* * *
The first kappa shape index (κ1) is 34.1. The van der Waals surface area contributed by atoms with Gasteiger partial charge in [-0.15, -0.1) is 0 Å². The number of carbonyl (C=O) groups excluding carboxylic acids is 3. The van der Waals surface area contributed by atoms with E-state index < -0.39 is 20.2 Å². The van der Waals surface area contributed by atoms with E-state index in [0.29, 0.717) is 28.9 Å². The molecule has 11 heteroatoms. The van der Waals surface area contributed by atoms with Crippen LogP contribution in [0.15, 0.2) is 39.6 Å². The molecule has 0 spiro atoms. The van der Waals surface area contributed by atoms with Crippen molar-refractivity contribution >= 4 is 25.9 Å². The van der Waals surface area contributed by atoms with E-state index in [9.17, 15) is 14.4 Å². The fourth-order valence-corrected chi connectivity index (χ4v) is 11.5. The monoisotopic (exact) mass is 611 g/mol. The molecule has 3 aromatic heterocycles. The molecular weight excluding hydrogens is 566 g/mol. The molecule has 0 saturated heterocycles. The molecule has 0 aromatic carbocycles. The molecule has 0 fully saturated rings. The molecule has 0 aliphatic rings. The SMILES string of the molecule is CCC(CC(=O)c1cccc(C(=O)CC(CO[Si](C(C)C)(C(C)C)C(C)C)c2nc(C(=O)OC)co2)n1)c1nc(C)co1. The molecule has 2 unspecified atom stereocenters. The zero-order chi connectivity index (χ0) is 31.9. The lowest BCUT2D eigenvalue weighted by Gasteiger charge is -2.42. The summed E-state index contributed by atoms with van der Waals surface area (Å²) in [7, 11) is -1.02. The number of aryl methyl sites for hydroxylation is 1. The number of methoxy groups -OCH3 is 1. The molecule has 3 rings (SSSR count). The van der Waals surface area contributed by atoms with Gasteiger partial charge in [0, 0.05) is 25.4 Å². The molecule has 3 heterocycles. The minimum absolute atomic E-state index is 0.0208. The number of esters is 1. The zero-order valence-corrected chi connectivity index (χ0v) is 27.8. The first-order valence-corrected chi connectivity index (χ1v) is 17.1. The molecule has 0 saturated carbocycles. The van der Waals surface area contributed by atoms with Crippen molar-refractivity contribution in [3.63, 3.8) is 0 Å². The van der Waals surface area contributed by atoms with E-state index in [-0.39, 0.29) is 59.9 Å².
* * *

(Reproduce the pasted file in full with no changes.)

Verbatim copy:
The first kappa shape index (κ1) is 34.1. The van der Waals surface area contributed by atoms with Gasteiger partial charge in [-0.15, -0.1) is 0 Å². The number of carbonyl (C=O) groups excluding carboxylic acids is 3. The van der Waals surface area contributed by atoms with E-state index < -0.39 is 20.2 Å². The van der Waals surface area contributed by atoms with E-state index in [0.29, 0.717) is 28.9 Å². The molecule has 11 heteroatoms. The van der Waals surface area contributed by atoms with Crippen LogP contribution in [0.15, 0.2) is 39.6 Å². The molecule has 0 spiro atoms. The van der Waals surface area contributed by atoms with Crippen molar-refractivity contribution >= 4 is 25.9 Å². The van der Waals surface area contributed by atoms with E-state index in [9.17, 15) is 14.4 Å². The fourth-order valence-corrected chi connectivity index (χ4v) is 11.5. The monoisotopic (exact) mass is 611 g/mol. The molecule has 3 aromatic heterocycles. The molecular weight excluding hydrogens is 566 g/mol. The molecule has 0 saturated heterocycles. The molecule has 0 aromatic carbocycles. The molecule has 0 fully saturated rings. The molecule has 0 aliphatic rings. The SMILES string of the molecule is CCC(CC(=O)c1cccc(C(=O)CC(CO[Si](C(C)C)(C(C)C)C(C)C)c2nc(C(=O)OC)co2)n1)c1nc(C)co1. The molecule has 2 unspecified atom stereocenters. The zero-order chi connectivity index (χ0) is 31.9. The lowest BCUT2D eigenvalue weighted by Gasteiger charge is -2.42. The summed E-state index contributed by atoms with van der Waals surface area (Å²) in [7, 11) is -1.02. The number of aryl methyl sites for hydroxylation is 1. The number of methoxy groups -OCH3 is 1. The molecule has 3 rings (SSSR count). The van der Waals surface area contributed by atoms with Gasteiger partial charge in [0, 0.05) is 25.4 Å². The molecule has 3 heterocycles. The minimum absolute atomic E-state index is 0.0208. The number of esters is 1. The zero-order valence-corrected chi connectivity index (χ0v) is 27.8. The first-order valence-corrected chi connectivity index (χ1v) is 17.1. The molecule has 0 saturated carbocycles. The van der Waals surface area contributed by atoms with Crippen molar-refractivity contribution in [3.63, 3.8) is 0 Å². The van der Waals surface area contributed by atoms with E-state index in [-0.39, 0.29) is 59.9 Å².